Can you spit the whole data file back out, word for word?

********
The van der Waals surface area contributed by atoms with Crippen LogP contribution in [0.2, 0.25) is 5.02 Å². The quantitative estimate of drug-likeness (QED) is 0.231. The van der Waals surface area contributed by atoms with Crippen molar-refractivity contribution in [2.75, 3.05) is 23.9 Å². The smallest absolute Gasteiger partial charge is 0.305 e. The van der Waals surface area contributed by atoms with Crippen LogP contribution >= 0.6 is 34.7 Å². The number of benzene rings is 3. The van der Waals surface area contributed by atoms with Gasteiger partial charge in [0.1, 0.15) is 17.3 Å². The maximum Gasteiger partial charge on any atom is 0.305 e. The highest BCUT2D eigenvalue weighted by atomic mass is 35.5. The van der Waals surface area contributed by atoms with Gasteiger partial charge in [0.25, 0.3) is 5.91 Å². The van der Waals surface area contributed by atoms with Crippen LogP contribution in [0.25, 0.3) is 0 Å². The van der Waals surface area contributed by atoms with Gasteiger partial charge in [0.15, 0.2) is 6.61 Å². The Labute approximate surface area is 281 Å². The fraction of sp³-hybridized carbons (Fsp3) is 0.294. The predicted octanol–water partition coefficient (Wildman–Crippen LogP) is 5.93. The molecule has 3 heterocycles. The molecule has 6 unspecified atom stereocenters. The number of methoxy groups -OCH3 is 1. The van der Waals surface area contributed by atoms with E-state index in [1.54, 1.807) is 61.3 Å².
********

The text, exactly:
The van der Waals surface area contributed by atoms with Crippen LogP contribution in [0.2, 0.25) is 5.02 Å². The quantitative estimate of drug-likeness (QED) is 0.231. The van der Waals surface area contributed by atoms with Crippen molar-refractivity contribution in [2.75, 3.05) is 23.9 Å². The smallest absolute Gasteiger partial charge is 0.305 e. The van der Waals surface area contributed by atoms with Crippen LogP contribution >= 0.6 is 34.7 Å². The number of benzene rings is 3. The van der Waals surface area contributed by atoms with Gasteiger partial charge in [0.1, 0.15) is 17.3 Å². The maximum Gasteiger partial charge on any atom is 0.305 e. The highest BCUT2D eigenvalue weighted by atomic mass is 35.5. The van der Waals surface area contributed by atoms with Gasteiger partial charge in [0.25, 0.3) is 5.91 Å². The van der Waals surface area contributed by atoms with Crippen LogP contribution in [0.25, 0.3) is 0 Å². The van der Waals surface area contributed by atoms with Gasteiger partial charge in [0.15, 0.2) is 6.61 Å². The Labute approximate surface area is 281 Å². The fraction of sp³-hybridized carbons (Fsp3) is 0.294. The predicted octanol–water partition coefficient (Wildman–Crippen LogP) is 5.93. The molecule has 3 heterocycles. The molecule has 6 unspecified atom stereocenters. The number of methoxy groups -OCH3 is 1. The van der Waals surface area contributed by atoms with E-state index in [1.54, 1.807) is 61.3 Å².